Nation's Top Prospect Still Listing Duke

Time is rapidly running out for Jeannette, Pa., quarterback Terrelle Pryor. The nation's top prospect at his position, Pryor plans to make a final decision on National Signing Day. However, this week could go a long way toward which school he picks in early February. has the latest.

Although there has been no major change in the life of Terrelle Pryor, this week should go a long way toward showing where he might be going to college.

The nation's top quarterback prospect will entertain head coaches this week and prepare himself for the final few weeks until National Signing Day. But while Jeannette, Pa., head coach Ray Reitz said he does not feel Pryor has a clear-cut favorite, he will know a lot more by the time this week is finished.

"I think he's starting to narrow it down to a couple of schools," Reitz told "I think this week is going to tell the tale in a lot of things. He's going to meet with these guys and that's going to tell. Tressel's coming in Wednesday, I think somebody said that. He met Michigan (Monday). He's going to meet Oregon and Duke (Tuesday). Once this week goes by, he obviously has to start narrowing it down."

Pryor has listed a top five of OSU, Oregon, Michigan, Penn State and West Virginia. However, Duke is a new player for his services and Reitz said he thinks the Mountaineers are off Pryor's list.

The Blue Devils might appear to be a head-scratching inclusion, but their recent hiring of David Cutcliffe is why Pryor is talking to them. A former offensive coordinator at the University of Tennessee – where he coached Peyton Manning – and a former head coach at Mississippi – where he coached Eli Manning – Cutcliffe's credentials have Pryor considering playing for him.

"He's got a pretty good relationship with the head coach, Cutcliffe," Reitz said. "I think basketball is gravy, but he really likes Cutcliffe. I guess it's his preference. I think he's talking about who he feels comfortable with and the guy is ranked as one of the top quarterback coaches in the country. I think that's what he's looking at."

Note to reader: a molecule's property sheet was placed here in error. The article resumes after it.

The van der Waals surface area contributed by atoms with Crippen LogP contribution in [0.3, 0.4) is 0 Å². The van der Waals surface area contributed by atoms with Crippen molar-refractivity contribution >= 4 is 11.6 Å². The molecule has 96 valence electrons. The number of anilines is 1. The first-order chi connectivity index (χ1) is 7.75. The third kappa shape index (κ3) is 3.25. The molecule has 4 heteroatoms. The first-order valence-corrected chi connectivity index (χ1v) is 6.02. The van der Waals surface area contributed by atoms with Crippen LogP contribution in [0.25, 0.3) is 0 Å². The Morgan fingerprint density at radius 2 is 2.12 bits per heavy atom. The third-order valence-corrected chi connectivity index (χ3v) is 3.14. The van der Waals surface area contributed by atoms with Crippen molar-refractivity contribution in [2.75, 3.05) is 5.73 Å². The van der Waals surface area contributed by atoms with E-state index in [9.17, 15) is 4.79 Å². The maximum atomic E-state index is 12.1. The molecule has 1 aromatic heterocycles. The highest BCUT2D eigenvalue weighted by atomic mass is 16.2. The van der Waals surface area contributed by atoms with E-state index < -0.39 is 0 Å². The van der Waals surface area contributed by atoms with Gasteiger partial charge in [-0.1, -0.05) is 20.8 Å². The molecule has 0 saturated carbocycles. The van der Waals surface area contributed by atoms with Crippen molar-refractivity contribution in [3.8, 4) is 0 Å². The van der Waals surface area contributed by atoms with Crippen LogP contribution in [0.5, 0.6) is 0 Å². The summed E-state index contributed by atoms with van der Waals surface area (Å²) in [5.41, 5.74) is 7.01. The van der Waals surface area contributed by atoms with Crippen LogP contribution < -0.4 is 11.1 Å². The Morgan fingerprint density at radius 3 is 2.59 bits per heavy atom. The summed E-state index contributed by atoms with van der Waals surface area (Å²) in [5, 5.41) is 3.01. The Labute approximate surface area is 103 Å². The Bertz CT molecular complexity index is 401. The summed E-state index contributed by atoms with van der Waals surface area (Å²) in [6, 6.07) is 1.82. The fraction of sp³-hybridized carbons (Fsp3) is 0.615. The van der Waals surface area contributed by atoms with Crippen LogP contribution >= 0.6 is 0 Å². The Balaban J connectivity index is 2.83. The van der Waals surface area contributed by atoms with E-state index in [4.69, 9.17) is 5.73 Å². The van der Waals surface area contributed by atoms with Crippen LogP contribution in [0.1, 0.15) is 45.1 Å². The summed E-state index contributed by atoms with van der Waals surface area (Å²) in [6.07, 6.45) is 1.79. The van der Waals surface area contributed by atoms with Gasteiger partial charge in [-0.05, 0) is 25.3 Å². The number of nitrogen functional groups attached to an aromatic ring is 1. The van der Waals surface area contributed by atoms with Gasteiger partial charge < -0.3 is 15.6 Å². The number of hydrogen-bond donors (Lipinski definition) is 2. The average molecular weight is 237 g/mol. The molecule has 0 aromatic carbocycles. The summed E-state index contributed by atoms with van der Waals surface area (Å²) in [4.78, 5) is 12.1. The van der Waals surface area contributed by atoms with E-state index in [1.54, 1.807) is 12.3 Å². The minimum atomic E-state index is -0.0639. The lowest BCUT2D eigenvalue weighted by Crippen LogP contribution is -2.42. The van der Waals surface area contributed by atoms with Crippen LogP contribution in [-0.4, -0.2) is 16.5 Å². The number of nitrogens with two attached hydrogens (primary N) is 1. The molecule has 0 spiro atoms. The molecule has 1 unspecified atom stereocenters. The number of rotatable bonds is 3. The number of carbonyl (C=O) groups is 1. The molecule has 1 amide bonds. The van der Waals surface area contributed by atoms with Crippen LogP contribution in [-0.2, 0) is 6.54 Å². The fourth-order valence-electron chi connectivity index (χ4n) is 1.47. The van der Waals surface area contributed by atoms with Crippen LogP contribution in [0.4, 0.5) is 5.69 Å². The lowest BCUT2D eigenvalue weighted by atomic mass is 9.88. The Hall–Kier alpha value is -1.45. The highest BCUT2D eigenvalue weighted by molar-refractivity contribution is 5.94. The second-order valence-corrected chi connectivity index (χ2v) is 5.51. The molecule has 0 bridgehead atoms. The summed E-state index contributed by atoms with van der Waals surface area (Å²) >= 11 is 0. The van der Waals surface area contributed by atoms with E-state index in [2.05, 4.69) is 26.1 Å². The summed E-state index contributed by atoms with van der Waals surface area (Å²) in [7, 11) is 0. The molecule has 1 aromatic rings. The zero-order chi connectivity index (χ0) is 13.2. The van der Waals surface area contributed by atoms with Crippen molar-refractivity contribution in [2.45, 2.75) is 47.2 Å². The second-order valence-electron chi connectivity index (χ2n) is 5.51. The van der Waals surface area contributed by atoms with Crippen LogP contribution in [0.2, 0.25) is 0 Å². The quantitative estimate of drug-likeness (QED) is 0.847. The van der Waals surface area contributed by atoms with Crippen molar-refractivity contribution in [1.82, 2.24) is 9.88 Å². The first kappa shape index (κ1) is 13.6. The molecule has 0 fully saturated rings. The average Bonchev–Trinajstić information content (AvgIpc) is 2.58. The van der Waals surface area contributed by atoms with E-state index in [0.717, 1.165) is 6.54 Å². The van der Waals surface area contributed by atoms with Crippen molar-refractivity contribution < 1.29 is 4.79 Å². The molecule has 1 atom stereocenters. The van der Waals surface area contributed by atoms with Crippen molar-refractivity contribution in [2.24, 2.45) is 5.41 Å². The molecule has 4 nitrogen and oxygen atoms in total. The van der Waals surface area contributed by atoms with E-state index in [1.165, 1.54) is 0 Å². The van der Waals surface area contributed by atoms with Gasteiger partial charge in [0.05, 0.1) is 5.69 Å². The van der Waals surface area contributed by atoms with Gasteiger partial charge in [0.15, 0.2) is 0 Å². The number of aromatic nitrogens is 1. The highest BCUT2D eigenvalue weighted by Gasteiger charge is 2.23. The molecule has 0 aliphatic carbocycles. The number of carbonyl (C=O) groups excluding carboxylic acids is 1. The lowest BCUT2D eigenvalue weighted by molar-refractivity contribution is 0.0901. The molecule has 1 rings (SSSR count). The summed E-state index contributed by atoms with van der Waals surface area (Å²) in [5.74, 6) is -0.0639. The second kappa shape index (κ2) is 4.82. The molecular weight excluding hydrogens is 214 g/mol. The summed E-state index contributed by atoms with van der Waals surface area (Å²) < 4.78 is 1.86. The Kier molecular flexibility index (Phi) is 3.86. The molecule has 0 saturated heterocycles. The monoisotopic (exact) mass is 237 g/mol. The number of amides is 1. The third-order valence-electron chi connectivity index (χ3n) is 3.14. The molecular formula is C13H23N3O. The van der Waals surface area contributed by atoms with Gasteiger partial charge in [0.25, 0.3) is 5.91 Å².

WVU dropped when head coach Rich Rodriguez took his spread offense and headed to Michigan. The Wolverines had been in on Pryor early, but they appear to be even bigger players for his services now with a clear path for playing time laid out in front of him.

Thought to be an OSU lean for some time, he faces a battle to earn snaps should he opt to become a Buckeye. According to Reitz, either situation will be beneficial for Pryor.

"I think he is intrigued by the spread where you're more of a runner/thrower," he said. "At Ohio State you're going to be more handing the ball off and running a pro-style offense. They both have their benefits.

"I think the familiarity for Terrelle with the Michigan offense (helps) because it's sort of like we did in high school. That's not to say there's anything the matter with what Ohio State does. It's just a matter of philosophy with coaches."

Pryor has taken just one official visit when he checked out OSU on Nov. 2. Reitz said he is still firming up where he will take his remaining visits, but it appears he will be checking out the Ducks and the Wolverines. He has taken several unofficial visits to PSU and will likely not take an official there, Reitz said.

A 6-6, 225-pound prospect who has been timed at 4.4 seconds in the 40-yard dash, Pryor was named the Pennsylvania Class AA player of the year after leading the Jayhawks to a state championship.

Although he has maintained all along that he enjoys the recruiting process and that he does not feel pressure to make a commitment, Reitz said that outlook might be changing.

"Terrelle's problem is he can't say ‘no' to anyone," he said. "I think that's what's hard. These guys at these universities are very good coaches and they are impressive, so when they come in they're all good at what they do and I think it's hard for him to tell one over the other."

Once he sees the coaches coming to town this week, Pryor will have to start coming to grips with telling them he does not want to go there. Reitz said it will not be easy but that Pryor recognizes it is necessary.

Once he figures out which schools he truly likes, that is.

"His biggest thing is he has to start telling people that their school is not for him," Reitz said. "I don't know what schools they are, to be honest with you. He has been pretty open to all of them."

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